Attributed to Pietro Giacomo da Castello (Italian, documented 1485–1525)
H. without crest, 11 1/2 in. (29.2 cm); W. 7 5/8 in. (19.4 cm); D. 10 1/2 in. (26.7 cm); Wt. 4 lb. 3 oz. (1899 g)
Gift of J. Pierpont Morgan, 1911
On view at The Met Fifth Avenue in Gallery 373
This type of sallet, with an open face and a long swept tail, was widely used by infantrymen in Italy. This example is stamped with armorer's marks attributed to Pietro Giacomo da Castello (documented 1485–1525), who worked for the dukes of Mantua.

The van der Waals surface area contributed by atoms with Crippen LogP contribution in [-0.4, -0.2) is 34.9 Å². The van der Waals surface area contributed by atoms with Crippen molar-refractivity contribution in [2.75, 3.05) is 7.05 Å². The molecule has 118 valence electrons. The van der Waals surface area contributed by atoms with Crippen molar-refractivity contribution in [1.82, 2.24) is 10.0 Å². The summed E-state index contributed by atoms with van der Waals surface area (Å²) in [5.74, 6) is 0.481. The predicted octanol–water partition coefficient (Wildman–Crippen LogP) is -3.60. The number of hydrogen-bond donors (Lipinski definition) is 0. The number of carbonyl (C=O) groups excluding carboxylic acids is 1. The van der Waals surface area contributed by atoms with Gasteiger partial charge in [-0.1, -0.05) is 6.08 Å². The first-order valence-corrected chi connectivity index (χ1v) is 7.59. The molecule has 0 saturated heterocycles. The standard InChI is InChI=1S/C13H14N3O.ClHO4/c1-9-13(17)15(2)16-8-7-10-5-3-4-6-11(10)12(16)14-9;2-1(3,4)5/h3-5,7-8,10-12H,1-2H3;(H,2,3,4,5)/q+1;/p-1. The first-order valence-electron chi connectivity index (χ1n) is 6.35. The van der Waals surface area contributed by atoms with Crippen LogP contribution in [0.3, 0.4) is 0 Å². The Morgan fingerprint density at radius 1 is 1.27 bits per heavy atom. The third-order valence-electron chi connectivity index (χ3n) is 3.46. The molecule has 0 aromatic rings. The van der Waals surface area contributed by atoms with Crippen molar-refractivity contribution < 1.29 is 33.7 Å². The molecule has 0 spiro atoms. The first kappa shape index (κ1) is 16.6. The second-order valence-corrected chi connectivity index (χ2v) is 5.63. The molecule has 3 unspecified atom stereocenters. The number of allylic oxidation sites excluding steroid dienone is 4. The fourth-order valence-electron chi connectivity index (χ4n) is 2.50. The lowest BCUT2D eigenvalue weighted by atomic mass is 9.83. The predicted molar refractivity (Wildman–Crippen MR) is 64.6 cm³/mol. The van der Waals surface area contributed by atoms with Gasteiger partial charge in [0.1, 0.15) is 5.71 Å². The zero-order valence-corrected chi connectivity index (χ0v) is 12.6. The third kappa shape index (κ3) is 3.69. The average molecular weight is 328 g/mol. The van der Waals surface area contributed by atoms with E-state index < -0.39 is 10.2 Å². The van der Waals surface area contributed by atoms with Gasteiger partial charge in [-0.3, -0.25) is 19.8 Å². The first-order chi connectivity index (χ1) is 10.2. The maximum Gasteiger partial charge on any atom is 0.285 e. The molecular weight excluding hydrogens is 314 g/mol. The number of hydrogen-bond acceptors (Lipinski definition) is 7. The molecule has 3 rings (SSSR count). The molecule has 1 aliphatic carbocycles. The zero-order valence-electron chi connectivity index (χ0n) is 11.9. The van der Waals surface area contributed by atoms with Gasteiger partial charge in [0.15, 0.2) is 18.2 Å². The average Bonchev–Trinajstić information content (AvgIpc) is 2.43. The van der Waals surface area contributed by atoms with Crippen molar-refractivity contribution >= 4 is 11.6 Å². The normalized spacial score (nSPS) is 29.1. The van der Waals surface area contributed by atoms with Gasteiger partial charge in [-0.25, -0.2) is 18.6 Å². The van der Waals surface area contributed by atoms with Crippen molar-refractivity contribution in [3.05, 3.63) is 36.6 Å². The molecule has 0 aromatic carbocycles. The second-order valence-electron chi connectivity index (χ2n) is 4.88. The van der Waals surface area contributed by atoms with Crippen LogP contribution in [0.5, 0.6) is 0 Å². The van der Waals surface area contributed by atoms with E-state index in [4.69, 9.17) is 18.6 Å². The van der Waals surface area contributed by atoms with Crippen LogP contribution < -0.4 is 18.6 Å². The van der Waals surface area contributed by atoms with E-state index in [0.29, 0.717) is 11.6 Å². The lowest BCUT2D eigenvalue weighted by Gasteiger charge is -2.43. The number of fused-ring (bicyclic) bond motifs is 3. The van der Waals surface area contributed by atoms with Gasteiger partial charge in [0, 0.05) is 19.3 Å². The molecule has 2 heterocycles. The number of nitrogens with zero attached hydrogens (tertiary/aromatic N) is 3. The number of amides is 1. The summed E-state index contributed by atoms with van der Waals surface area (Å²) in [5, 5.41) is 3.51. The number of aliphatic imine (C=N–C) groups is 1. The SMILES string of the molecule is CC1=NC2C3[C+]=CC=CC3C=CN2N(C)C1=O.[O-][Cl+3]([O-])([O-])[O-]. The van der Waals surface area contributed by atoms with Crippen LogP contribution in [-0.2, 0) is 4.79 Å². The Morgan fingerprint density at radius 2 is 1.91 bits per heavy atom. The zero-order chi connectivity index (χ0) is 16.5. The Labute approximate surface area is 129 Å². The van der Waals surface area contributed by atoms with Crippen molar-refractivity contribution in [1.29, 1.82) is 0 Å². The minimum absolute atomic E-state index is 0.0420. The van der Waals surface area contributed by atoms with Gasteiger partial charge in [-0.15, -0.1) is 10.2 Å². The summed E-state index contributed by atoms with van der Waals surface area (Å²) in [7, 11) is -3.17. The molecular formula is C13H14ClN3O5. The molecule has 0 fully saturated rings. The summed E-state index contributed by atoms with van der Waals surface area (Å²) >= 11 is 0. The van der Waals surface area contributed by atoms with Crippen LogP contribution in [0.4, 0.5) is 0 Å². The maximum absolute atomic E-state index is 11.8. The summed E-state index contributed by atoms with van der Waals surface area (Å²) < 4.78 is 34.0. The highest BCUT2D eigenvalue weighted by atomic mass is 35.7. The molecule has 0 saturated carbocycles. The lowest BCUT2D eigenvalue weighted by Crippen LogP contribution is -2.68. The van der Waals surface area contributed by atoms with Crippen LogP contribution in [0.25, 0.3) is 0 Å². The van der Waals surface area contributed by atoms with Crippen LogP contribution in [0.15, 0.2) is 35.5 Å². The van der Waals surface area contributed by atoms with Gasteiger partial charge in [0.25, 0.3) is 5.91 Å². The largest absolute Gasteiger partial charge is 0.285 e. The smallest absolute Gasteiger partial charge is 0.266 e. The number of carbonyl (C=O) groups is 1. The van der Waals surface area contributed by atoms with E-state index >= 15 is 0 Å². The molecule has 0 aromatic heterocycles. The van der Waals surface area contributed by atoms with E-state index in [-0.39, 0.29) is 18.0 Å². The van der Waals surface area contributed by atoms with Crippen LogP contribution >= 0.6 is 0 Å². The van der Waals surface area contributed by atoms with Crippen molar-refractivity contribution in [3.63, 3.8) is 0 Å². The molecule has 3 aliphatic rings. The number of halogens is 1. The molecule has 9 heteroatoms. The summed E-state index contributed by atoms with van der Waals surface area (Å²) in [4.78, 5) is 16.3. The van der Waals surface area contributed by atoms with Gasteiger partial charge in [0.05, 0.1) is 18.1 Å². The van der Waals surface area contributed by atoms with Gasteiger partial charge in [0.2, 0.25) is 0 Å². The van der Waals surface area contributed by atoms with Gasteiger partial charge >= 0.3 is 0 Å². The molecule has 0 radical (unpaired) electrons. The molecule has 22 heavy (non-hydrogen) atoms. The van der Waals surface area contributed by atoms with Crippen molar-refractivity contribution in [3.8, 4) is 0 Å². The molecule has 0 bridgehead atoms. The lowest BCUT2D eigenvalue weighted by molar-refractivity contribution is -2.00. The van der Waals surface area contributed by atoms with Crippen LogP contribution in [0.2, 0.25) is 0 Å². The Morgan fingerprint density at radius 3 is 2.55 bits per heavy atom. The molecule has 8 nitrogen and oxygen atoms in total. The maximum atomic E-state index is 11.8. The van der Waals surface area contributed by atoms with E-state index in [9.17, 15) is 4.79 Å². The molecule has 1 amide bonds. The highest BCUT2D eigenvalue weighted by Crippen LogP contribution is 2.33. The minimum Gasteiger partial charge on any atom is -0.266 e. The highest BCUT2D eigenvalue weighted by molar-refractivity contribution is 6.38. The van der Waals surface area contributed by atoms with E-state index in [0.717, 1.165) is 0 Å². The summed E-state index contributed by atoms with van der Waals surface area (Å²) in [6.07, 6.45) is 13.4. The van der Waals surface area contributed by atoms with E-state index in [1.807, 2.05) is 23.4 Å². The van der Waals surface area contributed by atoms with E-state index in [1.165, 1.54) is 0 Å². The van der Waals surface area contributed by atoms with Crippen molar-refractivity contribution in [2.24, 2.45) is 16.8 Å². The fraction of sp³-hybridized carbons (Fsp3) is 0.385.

Marking: Stamped on the left side of the rear of the bowl: P within the split foot of a cross;
On the right side of the rear of the bowl: a castle with two battlemounted towers.
Ex coll.: J.P. Morgan, New York; Baron Giulio Franchetti, Florence; Constantino Ressman; Louis Carrand, Lyon.
Dean, Bashford. Notes on Arms and Armor. New York: The Metropolitan Museum of Art, 1916.
Boccia, Lionello G. Le Armature di S. Maria delle Grazie di Curtatone di Mantova e l'Armatura Lombarda del'400. Busto Arsizio: Bramante Editrice, 1982. pp. 287–288, no. B5.